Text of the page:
A WRITER DESCRIBED as a "Jew in search of a fatherland" and a "wanderer in flight toward a tragic end," the Austrian writer Joseph Roth (1894-1939) spent his life in pursuit of a national and cultural identity and his final years writing in fervent opposition to the Third Reich. In this introduction to Roth's novels, which include Job and The Radetzky March, Sidney Rosenfeld demonstrates how the experience of homelessness not only shaped Roth's life but also decisively defined his body of work. Rosenfeld suggests that more than any other component of Roth's varied fiction, his skillful portrayals of uprootedness and the search for home explain his international appeal. Rosenfeld examines Roth's obsession with the question of belonging, tracing it to his boyhood in the Slavic-Jewish Austrian crown land of Galicia. Illustrating how Roth's quest determined his most typical themes, Rosenfeld includes readings of the early novels. Through this fiction Roth quickly established his reputation as a literary chronicler of both the final years of the Hapsburg monarchy and the lost world of East European Jewry.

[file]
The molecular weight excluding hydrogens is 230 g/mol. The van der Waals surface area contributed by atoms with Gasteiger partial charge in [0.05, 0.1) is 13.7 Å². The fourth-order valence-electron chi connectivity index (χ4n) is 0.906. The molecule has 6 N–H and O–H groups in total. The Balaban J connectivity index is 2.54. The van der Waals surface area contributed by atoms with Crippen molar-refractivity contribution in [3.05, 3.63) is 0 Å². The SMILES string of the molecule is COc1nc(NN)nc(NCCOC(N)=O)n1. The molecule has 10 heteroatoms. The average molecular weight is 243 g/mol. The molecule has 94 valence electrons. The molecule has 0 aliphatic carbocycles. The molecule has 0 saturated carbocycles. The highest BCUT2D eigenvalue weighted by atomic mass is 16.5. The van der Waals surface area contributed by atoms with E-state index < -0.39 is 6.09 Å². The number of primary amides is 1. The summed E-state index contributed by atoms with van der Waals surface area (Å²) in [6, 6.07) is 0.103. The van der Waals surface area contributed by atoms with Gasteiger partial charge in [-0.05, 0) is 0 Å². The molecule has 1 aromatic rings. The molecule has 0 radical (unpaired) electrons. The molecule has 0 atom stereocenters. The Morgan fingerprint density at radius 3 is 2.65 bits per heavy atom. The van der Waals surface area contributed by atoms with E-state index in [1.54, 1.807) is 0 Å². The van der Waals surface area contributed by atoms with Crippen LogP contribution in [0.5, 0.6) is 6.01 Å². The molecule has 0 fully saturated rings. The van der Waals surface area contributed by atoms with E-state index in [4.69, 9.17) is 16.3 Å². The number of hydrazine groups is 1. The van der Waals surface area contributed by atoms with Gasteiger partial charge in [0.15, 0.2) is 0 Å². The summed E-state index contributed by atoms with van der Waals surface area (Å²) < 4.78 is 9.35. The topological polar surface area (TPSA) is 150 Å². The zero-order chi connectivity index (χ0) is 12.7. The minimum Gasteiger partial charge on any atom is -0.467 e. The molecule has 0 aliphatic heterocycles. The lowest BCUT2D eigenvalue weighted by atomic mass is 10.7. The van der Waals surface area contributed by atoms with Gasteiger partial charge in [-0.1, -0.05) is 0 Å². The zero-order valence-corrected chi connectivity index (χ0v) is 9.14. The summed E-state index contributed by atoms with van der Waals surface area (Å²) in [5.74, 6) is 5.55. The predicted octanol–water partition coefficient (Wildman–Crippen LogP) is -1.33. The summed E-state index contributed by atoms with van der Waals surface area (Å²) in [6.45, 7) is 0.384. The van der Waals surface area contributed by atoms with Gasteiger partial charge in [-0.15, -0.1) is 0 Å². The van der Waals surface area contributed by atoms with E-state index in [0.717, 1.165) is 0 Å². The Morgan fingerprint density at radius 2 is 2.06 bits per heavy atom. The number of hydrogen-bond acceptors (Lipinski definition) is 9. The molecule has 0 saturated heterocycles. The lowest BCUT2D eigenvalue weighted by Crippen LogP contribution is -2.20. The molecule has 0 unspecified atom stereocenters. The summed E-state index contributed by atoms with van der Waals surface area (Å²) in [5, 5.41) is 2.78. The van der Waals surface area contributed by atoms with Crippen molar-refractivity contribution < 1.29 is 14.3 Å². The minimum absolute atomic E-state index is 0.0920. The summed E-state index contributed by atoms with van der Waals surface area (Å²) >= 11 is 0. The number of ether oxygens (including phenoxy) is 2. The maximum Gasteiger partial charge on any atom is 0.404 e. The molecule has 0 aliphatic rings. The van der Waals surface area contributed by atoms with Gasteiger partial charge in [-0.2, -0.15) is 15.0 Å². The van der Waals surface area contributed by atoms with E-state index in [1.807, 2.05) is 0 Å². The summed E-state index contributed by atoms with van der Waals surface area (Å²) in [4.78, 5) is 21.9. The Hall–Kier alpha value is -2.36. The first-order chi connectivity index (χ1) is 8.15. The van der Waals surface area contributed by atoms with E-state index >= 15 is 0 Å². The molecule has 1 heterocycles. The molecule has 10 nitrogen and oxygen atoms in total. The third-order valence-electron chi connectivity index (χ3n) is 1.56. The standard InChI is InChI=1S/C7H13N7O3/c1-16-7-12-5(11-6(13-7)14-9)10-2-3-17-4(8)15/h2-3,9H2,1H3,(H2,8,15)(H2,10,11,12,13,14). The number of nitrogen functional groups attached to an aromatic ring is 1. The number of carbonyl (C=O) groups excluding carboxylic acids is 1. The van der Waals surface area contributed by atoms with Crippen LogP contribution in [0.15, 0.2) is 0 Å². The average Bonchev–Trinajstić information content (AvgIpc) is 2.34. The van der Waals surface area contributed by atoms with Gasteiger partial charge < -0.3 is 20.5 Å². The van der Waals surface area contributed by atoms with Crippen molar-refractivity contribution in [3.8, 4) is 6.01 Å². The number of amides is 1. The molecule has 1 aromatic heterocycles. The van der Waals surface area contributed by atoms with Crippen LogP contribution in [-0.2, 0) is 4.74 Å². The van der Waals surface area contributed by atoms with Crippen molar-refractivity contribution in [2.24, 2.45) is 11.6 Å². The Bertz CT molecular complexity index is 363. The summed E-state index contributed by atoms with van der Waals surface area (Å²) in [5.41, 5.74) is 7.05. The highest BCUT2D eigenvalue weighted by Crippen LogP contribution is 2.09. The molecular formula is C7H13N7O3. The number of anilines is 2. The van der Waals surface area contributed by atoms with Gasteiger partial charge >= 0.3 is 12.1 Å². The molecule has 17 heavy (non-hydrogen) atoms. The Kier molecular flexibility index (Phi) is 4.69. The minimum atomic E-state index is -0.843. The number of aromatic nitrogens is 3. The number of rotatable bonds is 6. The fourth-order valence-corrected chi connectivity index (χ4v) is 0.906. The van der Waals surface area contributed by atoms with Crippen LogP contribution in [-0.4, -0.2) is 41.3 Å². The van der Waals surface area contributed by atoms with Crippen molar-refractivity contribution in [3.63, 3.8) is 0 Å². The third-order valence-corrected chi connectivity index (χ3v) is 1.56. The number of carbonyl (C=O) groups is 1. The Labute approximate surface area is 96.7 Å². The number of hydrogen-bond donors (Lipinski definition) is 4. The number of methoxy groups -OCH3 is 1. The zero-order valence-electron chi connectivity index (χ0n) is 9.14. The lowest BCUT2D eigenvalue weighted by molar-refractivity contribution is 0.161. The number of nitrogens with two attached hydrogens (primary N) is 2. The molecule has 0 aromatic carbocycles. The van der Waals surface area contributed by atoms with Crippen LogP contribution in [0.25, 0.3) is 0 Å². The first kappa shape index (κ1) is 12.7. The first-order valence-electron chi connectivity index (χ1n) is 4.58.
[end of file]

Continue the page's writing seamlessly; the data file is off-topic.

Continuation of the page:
University of South Carolina Press
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